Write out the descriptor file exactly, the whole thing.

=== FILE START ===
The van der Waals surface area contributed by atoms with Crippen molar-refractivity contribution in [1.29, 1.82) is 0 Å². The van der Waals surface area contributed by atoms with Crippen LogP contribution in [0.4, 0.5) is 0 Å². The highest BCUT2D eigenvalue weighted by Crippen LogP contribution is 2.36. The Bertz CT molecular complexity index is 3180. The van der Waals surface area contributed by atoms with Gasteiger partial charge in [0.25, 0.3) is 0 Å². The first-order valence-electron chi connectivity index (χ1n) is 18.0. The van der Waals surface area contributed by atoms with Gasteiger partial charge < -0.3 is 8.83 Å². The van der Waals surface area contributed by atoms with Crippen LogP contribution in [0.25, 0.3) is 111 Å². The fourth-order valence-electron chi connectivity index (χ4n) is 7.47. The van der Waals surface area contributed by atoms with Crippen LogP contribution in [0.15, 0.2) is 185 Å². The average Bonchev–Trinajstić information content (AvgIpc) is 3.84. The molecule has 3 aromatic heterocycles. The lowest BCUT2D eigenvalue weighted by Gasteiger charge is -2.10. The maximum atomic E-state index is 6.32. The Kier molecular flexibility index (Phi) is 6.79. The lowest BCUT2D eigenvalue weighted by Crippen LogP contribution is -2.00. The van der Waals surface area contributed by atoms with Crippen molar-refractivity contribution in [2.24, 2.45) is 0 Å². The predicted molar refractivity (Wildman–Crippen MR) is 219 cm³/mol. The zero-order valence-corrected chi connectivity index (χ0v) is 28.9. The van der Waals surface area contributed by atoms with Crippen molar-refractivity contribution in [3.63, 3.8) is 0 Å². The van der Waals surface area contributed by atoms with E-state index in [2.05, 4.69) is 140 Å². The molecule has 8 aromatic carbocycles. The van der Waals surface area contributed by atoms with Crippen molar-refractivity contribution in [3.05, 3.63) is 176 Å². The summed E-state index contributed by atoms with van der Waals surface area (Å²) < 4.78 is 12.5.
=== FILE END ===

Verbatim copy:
The van der Waals surface area contributed by atoms with Crippen molar-refractivity contribution in [1.29, 1.82) is 0 Å². The van der Waals surface area contributed by atoms with Crippen LogP contribution in [0.4, 0.5) is 0 Å². The highest BCUT2D eigenvalue weighted by Crippen LogP contribution is 2.36. The Bertz CT molecular complexity index is 3180. The van der Waals surface area contributed by atoms with Gasteiger partial charge in [0.25, 0.3) is 0 Å². The first-order valence-electron chi connectivity index (χ1n) is 18.0. The van der Waals surface area contributed by atoms with Gasteiger partial charge < -0.3 is 8.83 Å². The van der Waals surface area contributed by atoms with Crippen LogP contribution in [0.25, 0.3) is 111 Å². The fourth-order valence-electron chi connectivity index (χ4n) is 7.47. The van der Waals surface area contributed by atoms with Crippen LogP contribution in [0.15, 0.2) is 185 Å². The average Bonchev–Trinajstić information content (AvgIpc) is 3.84. The molecule has 3 aromatic heterocycles. The lowest BCUT2D eigenvalue weighted by Gasteiger charge is -2.10. The maximum atomic E-state index is 6.32. The Kier molecular flexibility index (Phi) is 6.79. The lowest BCUT2D eigenvalue weighted by Crippen LogP contribution is -2.00. The van der Waals surface area contributed by atoms with Crippen molar-refractivity contribution in [2.24, 2.45) is 0 Å². The predicted molar refractivity (Wildman–Crippen MR) is 219 cm³/mol. The zero-order valence-corrected chi connectivity index (χ0v) is 28.9. The van der Waals surface area contributed by atoms with Crippen molar-refractivity contribution in [3.63, 3.8) is 0 Å². The van der Waals surface area contributed by atoms with E-state index in [2.05, 4.69) is 140 Å². The molecule has 8 aromatic carbocycles. The van der Waals surface area contributed by atoms with Crippen molar-refractivity contribution in [3.05, 3.63) is 176 Å². The summed E-state index contributed by atoms with van der Waals surface area (Å²) < 4.78 is 12.5.